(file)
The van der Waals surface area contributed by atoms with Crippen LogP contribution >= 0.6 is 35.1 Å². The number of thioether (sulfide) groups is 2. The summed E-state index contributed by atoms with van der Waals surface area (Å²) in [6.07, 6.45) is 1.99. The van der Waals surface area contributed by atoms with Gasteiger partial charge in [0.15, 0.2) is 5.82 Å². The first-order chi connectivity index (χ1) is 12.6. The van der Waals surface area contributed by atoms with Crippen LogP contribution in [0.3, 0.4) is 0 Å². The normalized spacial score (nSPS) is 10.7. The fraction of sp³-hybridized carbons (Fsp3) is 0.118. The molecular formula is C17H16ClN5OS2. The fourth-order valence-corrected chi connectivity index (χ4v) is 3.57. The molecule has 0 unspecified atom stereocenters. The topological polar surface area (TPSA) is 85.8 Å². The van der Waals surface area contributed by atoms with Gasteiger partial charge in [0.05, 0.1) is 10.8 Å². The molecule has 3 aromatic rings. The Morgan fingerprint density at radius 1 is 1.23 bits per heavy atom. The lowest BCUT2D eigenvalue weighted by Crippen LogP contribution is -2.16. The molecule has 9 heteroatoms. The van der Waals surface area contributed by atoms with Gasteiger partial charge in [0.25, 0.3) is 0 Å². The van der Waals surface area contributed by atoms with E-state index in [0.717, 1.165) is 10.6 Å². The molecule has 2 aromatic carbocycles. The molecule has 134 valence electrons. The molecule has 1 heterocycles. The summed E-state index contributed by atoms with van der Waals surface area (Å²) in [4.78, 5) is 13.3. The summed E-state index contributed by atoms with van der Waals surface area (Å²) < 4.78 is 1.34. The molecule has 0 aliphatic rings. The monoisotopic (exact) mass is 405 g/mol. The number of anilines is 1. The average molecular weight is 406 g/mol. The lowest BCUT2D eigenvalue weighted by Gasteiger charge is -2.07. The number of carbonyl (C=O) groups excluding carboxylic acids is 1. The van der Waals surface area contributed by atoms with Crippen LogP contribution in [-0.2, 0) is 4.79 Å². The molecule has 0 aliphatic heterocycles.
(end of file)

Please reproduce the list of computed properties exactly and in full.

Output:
The van der Waals surface area contributed by atoms with Crippen LogP contribution >= 0.6 is 35.1 Å². The number of thioether (sulfide) groups is 2. The summed E-state index contributed by atoms with van der Waals surface area (Å²) in [6.07, 6.45) is 1.99. The van der Waals surface area contributed by atoms with Gasteiger partial charge in [0.15, 0.2) is 5.82 Å². The first-order chi connectivity index (χ1) is 12.6. The van der Waals surface area contributed by atoms with Crippen LogP contribution in [0.3, 0.4) is 0 Å². The normalized spacial score (nSPS) is 10.7. The fraction of sp³-hybridized carbons (Fsp3) is 0.118. The molecular formula is C17H16ClN5OS2. The fourth-order valence-corrected chi connectivity index (χ4v) is 3.57. The molecule has 0 unspecified atom stereocenters. The topological polar surface area (TPSA) is 85.8 Å². The van der Waals surface area contributed by atoms with Gasteiger partial charge in [0.05, 0.1) is 10.8 Å². The molecule has 3 aromatic rings. The Morgan fingerprint density at radius 1 is 1.23 bits per heavy atom. The lowest BCUT2D eigenvalue weighted by Crippen LogP contribution is -2.16. The molecule has 9 heteroatoms. The van der Waals surface area contributed by atoms with Gasteiger partial charge in [0.25, 0.3) is 0 Å². The van der Waals surface area contributed by atoms with E-state index in [0.717, 1.165) is 10.6 Å². The molecule has 2 aromatic carbocycles. The molecule has 134 valence electrons. The molecule has 1 heterocycles. The summed E-state index contributed by atoms with van der Waals surface area (Å²) in [4.78, 5) is 13.3. The summed E-state index contributed by atoms with van der Waals surface area (Å²) < 4.78 is 1.34. The molecule has 0 aliphatic rings. The monoisotopic (exact) mass is 405 g/mol. The number of anilines is 1. The average molecular weight is 406 g/mol. The lowest BCUT2D eigenvalue weighted by Gasteiger charge is -2.07. The number of carbonyl (C=O) groups excluding carboxylic acids is 1. The van der Waals surface area contributed by atoms with Crippen LogP contribution in [-0.2, 0) is 4.79 Å². The molecule has 0 aliphatic heterocycles.